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The impact of cultural values on consumer behaviour: a case study of specialty products at a university of technology in KZN.

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Culture plays an important role in individuals’ lives, affecting their behaviour and the decisions they make. These decisions include the type of specialty products that they purchase (Designer clothing, sports cars and high-quality camera equipment). The study sought to investigate the impact of cultural values on consumer behaviour, with specific reference to specialty products at the University of Technology in KwaZulu-Natal. The nature of specialty products is seen as highly specialised with a unique niche market of consumers who come from different cultural backgrounds. A quantitative design using an online questionnaire as a survey instrument was applied to collect and analyse data from 300 academic and support staff. The collected data and emerging constructs were validated statistically using confirmatory factor analysis (CFA) while the reliability was assessed with Cronbach’s alpha value. The data were analysed with regression analysis and structural equation modelling (SEM). The analysis integrated theories on consumer buying behaviour; Hofstede’s cultural dimensions to define patterns between individual behaviour and social norms towards the consumption of specialty products; as well as the application of the Theory of Reasoned Action and the Theory of Planned Behaviour to determine the influence of cultural values on the intentions and purchasing behaviour of individuals. The findings of the study show a relationship between cultural values, demographic characteristics and buying behaviour amongst higher education staff. Higher education staff members who have participated in this study show creativity and uniqueness in their buying behaviour towards specialty products. The staff members at the University of Technology showed a preference for specialty products in order to satisfy their appetites for material comfort, quest for durable goods and to express their distinct positions and upper ranks in the social hierarchy. The study conclusively suggests that consumers bring cultural beliefs, perceptions and practices that define themselves apart from others. From a marketing perspective, the finding of this study implies that marketers can tailor their marketing strategy to target higher education luxury consumers based on their cultural values. This thesis, therefore, contributes to the scant literature on how cultural norms shape the marketing and purchasing of specialty products amongst academic and non-academic staff consumers from higher education institutions.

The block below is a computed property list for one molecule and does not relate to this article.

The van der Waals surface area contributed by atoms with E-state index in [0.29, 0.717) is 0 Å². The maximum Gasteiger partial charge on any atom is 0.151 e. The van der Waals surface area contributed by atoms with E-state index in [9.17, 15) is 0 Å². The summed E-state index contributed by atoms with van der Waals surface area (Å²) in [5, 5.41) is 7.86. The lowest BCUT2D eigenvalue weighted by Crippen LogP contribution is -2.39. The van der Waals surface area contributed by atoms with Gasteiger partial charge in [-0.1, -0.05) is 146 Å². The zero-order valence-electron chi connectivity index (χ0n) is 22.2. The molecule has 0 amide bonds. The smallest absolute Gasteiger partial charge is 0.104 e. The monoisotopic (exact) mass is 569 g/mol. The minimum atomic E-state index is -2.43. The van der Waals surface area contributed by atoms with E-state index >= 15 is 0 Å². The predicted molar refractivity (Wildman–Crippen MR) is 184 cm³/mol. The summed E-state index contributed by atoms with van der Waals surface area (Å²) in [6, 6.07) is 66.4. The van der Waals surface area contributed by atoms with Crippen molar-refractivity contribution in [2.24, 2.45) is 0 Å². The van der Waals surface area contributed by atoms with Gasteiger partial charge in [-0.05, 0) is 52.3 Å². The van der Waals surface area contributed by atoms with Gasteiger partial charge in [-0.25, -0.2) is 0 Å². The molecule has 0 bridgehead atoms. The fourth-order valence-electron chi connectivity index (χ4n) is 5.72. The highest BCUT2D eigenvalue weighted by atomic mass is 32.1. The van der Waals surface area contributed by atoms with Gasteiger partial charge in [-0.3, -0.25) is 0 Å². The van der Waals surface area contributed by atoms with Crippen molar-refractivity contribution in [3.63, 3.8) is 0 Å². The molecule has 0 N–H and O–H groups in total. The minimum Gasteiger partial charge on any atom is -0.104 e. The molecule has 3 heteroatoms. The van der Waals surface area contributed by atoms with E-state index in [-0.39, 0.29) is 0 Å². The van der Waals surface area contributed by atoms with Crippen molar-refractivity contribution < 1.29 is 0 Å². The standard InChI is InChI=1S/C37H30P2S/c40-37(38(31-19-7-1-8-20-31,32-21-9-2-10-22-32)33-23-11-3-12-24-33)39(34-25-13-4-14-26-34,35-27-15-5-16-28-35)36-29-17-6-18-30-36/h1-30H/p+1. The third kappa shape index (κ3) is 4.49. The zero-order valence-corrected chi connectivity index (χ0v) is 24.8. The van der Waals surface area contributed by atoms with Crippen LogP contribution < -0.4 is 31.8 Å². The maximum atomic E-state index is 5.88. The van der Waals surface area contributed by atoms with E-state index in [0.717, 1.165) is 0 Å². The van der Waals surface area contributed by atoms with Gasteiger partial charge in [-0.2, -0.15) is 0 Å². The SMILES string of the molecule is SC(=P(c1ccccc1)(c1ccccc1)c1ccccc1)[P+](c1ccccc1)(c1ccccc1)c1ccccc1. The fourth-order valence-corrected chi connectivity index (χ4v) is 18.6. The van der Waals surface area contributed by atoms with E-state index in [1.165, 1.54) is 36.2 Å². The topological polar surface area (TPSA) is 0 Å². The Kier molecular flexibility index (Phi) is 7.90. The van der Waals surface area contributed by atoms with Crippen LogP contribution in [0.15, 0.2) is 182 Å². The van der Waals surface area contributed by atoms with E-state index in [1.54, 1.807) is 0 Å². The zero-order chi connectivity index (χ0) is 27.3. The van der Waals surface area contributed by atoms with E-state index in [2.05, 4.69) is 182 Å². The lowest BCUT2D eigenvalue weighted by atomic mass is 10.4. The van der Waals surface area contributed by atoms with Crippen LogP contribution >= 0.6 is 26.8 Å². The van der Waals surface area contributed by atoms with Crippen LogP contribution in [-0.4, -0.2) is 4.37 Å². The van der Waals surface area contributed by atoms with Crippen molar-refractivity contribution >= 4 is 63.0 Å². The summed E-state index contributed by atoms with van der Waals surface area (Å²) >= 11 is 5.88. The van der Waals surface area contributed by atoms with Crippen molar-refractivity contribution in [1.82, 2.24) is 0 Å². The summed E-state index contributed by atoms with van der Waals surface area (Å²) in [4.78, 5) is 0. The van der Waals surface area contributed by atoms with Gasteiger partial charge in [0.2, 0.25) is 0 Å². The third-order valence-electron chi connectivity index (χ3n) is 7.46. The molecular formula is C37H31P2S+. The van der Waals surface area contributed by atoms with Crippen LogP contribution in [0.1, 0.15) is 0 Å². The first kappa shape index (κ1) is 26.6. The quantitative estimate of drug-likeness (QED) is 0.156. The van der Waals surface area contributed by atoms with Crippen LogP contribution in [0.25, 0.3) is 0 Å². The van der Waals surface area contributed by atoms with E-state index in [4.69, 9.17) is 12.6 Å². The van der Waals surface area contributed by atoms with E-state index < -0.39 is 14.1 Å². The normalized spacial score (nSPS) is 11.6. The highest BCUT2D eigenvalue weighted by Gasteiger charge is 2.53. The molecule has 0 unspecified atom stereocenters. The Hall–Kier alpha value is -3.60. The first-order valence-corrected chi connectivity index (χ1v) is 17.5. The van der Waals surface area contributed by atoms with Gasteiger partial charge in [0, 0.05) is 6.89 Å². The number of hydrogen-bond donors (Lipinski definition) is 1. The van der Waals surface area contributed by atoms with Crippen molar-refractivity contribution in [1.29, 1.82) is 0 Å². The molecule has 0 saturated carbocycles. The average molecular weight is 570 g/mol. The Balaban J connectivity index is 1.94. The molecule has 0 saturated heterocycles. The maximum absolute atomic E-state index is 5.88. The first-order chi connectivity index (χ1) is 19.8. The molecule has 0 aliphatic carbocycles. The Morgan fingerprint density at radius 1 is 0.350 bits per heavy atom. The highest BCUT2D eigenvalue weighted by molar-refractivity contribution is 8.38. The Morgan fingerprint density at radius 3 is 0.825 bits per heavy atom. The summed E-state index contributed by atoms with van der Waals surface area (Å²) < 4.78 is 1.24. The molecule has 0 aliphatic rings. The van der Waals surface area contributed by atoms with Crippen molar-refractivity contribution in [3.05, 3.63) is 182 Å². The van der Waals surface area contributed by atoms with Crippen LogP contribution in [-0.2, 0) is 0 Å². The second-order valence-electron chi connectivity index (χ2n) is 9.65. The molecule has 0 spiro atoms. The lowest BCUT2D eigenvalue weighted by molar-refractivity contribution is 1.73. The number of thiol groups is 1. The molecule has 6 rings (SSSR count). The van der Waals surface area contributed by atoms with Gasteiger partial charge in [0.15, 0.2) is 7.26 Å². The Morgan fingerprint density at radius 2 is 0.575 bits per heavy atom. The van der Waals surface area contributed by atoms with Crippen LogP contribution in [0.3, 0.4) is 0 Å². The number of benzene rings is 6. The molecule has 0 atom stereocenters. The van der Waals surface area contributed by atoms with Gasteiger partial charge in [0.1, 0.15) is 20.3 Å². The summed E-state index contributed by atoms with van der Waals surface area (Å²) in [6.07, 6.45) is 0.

Doctoral Degree. University of KwaZulu-Natal, Durban.